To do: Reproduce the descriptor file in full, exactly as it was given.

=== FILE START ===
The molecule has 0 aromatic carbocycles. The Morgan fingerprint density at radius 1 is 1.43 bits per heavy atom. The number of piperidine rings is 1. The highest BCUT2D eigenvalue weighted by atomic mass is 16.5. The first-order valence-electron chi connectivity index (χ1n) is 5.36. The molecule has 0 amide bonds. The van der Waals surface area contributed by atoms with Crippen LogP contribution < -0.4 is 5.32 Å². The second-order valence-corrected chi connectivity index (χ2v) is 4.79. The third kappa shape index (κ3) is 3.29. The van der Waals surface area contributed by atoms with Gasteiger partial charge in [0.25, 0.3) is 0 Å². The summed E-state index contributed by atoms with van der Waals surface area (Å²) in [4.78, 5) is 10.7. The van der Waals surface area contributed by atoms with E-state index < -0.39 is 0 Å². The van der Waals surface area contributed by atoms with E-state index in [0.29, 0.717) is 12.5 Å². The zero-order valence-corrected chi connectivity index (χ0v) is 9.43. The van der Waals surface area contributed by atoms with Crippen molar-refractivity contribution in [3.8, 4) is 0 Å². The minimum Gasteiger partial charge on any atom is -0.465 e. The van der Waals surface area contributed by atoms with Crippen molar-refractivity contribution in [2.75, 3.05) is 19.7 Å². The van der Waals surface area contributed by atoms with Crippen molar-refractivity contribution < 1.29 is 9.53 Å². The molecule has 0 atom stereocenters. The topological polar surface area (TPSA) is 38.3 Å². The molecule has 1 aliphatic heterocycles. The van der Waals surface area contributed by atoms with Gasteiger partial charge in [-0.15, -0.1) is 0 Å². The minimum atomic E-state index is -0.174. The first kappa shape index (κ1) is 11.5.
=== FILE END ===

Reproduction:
The molecule has 0 aromatic carbocycles. The Morgan fingerprint density at radius 1 is 1.43 bits per heavy atom. The number of piperidine rings is 1. The highest BCUT2D eigenvalue weighted by atomic mass is 16.5. The first-order valence-electron chi connectivity index (χ1n) is 5.36. The molecule has 0 amide bonds. The van der Waals surface area contributed by atoms with Crippen LogP contribution < -0.4 is 5.32 Å². The second-order valence-corrected chi connectivity index (χ2v) is 4.79. The third kappa shape index (κ3) is 3.29. The van der Waals surface area contributed by atoms with Gasteiger partial charge in [0.25, 0.3) is 0 Å². The summed E-state index contributed by atoms with van der Waals surface area (Å²) in [4.78, 5) is 10.7. The van der Waals surface area contributed by atoms with E-state index < -0.39 is 0 Å². The van der Waals surface area contributed by atoms with E-state index in [0.29, 0.717) is 12.5 Å². The zero-order valence-corrected chi connectivity index (χ0v) is 9.43. The van der Waals surface area contributed by atoms with Crippen molar-refractivity contribution in [3.8, 4) is 0 Å². The minimum Gasteiger partial charge on any atom is -0.465 e. The van der Waals surface area contributed by atoms with Crippen molar-refractivity contribution in [2.75, 3.05) is 19.7 Å². The van der Waals surface area contributed by atoms with Crippen molar-refractivity contribution < 1.29 is 9.53 Å². The molecule has 0 atom stereocenters. The topological polar surface area (TPSA) is 38.3 Å². The molecule has 1 aliphatic heterocycles. The van der Waals surface area contributed by atoms with Gasteiger partial charge in [-0.15, -0.1) is 0 Å². The minimum atomic E-state index is -0.174. The first kappa shape index (κ1) is 11.5.